Enterprise software vendor Citrix has donated its open source Xen hypervisor to the Linux Foundation in an effort to attract a more diverse set of contributors.
Citrix announced the donation yesterday at the Linux Foundation's Collaboration Summit, being held this week in San Francisco.
The Linux Foundation will support continued development and maintenance of Xen. As a Linux Foundation Collaborative Project, the Xen Project will get support infrastructure and guidance from the nonprofit foundation.
Citrix is hoping that, by donating the code to the Linux Foundation, future Xen development will get input from a wider, more diverse group of contributors. Companies such as Amazon Web Services, AMD, CA Technologies, Cisco, Google, Intel, Oracle, Samsung and Verizon have pledged to support Xen Project.
Citrix's move to place Xen in a more vendor-neutral environment resembles the company's recent donation of another project, CloudStack, to the Apache Foundation. That software also is open source, and Citrix wanted to expand the contributors beyond its own ranks of engineers as well.
Xen is one of among a handful of x86 server-based hypervisors in wide use today, along with VMware vSphere, Microsoft Hyper-V and the open source KVM (Kernel-based Virtual Machine). The software now has more than 10 million users, according to the Linux Foundation.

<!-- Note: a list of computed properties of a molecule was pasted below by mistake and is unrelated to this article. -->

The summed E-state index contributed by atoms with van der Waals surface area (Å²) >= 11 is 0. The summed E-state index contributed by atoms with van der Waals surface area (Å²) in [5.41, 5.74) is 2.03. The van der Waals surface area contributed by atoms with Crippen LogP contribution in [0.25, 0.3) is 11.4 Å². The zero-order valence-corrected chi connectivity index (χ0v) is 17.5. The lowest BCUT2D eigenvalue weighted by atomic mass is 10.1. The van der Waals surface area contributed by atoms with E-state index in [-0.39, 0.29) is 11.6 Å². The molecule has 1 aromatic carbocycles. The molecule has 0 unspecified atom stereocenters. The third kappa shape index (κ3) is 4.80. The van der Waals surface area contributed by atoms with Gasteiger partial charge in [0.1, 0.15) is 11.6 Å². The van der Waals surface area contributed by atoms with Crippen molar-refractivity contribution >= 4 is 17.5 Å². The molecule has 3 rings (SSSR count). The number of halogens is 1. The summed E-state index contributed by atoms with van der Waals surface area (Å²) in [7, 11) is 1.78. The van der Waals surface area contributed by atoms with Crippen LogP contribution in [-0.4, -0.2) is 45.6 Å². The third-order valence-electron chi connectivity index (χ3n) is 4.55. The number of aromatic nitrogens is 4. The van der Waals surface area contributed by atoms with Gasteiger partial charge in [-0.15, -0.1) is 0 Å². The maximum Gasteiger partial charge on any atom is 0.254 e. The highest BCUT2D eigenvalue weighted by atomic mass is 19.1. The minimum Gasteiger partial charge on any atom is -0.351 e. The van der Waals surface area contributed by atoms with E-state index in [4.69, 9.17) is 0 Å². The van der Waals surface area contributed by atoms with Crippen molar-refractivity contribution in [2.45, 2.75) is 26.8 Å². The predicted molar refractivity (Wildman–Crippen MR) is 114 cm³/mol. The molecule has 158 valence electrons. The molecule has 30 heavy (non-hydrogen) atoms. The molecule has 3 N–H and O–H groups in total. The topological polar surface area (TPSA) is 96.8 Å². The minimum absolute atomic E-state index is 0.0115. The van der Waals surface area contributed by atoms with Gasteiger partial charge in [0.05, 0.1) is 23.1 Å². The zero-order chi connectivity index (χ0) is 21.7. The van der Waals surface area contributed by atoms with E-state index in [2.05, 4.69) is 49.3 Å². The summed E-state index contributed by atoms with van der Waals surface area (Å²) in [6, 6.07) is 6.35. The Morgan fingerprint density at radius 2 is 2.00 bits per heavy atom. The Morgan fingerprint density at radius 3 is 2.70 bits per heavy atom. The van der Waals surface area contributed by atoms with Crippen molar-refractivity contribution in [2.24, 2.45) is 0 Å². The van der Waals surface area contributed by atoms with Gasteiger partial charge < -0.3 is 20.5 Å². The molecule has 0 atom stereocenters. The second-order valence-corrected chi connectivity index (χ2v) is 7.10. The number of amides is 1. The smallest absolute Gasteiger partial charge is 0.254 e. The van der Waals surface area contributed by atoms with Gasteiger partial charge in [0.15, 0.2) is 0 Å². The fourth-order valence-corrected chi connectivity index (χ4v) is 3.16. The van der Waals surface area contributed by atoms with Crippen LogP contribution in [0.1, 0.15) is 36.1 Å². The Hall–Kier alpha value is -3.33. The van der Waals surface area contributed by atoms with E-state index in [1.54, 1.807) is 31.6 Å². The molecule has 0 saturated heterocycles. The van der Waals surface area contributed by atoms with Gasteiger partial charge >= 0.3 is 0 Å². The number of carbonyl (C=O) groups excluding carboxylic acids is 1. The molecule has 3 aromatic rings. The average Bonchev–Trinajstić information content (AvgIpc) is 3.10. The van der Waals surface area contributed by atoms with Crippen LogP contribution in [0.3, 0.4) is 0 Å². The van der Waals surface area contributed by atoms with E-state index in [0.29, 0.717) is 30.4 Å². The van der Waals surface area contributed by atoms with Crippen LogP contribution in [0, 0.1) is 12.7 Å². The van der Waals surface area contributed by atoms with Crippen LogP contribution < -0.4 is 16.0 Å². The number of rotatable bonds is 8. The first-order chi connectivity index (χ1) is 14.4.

Since its creation 10 years ago, the code has been licensed under the Gnu GPL (General Public License) version 2. Citrix acquired the bare metal hypervisor in 2007, when it purchased XenSystems. The software itself originated at the University of Cambridge.
Founded in 2000, the Linux Foundation has recently been expanding beyond its primary role of providing support to the further development and maintenance of the Linux operating system kernel. This company also started supporting the OpenDaylight, a multi-vendor collaborative effort to build a library of tools to enable software defined networking (SDN).